I am walking to the grocery store when I open Spotify and scroll to a downloaded playlist of “liked” songs. The first song is slow. Familiar. A love song. It is a song that I once would have called ours.
My finger hovers over skip. It’s been a lovely day. Perhaps now isn’t the time to engage with this melody. But I hear the familiar piano tune and I freeze.
I expect to feel melancholy. I wonder if I might cry on Amsterdam Avenue. I expect to go through a rapid fire range of emotions and a part of me wonders if this will color the contents of my evening.
But then the soft rasp of the singer comes in and I realize that this song never belonged to us.
And there isn’t melancholy. Or anger. Or emptiness.
There’s just a love song. A love song that I love. A love song that reminds me of someone I loved.
I’m standing in the produce section of the grocery store now, willing my glasses to defog and the 80s pop music blaring over the intercom to quiet a bit so I can think about this. So I can pick a stalk of celery.
When my best friend got married, she chose a specific song for each of her bridesmaids to dance (flail) to as we entered the reception. On the way to the venue, I was trying to guess which song might be mine. I came to one that felt like it could have been an obvious choice. “I thought about it,” she said when I asked, “but that’s not particularly a ‘you and me’ song. That’s a ‘you and everyone’ song. That’s just a you song.”
It had never occurred to me that I could love a thing regardless of its association. I thought of another wedding where the newlyweds danced to another song that I attach to the first person I ever loved. I thought about how strange it might feel to some day dance to that song with someone else.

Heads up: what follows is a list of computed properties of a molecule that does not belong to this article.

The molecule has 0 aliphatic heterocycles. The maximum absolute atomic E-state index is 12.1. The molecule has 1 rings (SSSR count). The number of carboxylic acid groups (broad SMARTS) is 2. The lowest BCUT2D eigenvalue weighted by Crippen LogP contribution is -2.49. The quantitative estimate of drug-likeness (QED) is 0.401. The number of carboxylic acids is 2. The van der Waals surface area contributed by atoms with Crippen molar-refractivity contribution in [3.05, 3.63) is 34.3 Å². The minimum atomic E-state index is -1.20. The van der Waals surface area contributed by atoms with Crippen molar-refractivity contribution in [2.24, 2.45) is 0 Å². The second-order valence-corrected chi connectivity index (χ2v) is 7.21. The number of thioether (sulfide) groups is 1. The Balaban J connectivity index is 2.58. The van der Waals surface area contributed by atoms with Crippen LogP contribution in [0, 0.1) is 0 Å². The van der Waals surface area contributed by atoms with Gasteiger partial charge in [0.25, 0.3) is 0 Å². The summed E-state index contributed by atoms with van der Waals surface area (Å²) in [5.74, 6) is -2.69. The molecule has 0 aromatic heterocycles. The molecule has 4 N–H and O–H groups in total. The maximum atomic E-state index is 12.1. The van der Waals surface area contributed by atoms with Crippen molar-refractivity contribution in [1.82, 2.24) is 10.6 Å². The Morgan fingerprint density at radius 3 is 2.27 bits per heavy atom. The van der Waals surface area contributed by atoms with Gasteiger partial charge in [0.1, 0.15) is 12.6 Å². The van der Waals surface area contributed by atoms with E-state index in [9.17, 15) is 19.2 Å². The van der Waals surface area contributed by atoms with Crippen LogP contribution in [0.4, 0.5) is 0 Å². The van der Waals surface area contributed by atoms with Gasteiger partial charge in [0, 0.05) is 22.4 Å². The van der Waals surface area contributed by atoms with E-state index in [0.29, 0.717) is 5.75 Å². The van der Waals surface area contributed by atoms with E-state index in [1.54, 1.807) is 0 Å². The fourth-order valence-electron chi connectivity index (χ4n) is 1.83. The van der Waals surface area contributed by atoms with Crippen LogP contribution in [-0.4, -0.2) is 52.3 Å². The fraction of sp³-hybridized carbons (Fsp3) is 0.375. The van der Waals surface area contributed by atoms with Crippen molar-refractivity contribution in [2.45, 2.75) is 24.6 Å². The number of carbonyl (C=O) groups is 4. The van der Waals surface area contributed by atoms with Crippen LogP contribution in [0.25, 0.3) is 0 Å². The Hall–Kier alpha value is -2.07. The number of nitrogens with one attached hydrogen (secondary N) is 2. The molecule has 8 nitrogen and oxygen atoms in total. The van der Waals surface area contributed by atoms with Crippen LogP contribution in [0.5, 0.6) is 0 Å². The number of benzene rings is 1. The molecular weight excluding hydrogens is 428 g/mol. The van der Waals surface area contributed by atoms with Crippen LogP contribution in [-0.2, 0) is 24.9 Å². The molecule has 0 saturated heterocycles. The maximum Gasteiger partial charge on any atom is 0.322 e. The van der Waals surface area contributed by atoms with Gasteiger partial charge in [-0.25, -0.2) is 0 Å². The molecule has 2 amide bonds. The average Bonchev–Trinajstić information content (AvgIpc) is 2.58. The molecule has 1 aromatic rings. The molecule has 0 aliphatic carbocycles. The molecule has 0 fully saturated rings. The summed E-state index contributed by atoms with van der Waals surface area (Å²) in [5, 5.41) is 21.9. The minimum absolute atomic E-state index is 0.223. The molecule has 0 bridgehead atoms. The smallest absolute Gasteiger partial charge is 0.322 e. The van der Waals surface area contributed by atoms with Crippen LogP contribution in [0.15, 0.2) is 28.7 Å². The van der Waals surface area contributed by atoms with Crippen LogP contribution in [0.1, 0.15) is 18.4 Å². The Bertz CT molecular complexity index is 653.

I’m now putting the almond milk in my canvas bag, a sturdy hand-me-down with stitching of a fish fossil and the word CARLSBAD on the side, nuzzling it between two essay anthologies—one about food and one about love. I don’t remember when this bag became mine.
There is a place I used to hate because of the memories attached to it. A beautiful, wild, thrilling place that didn’t fit my narrative. There is a musical group I stopped listening to because of the person who introduced them. A talented, lovely, right-up-my-alley group that didn’t fit my narrative. There is a song I almost skipped tonight—a song that I love—that didn’t fit my narrative.
Because I wasn’t sure I could love it on my own.
There are narratives that we cling to. There are narratives that we all fervently, wholeheartedly, in good faith believe in. Not all of them are serving us.
Listen to the song. Not to erase what came before. But because you are allowed to create your own narrative. Go there. Not because it breaks your heart. But because you are able to love completely.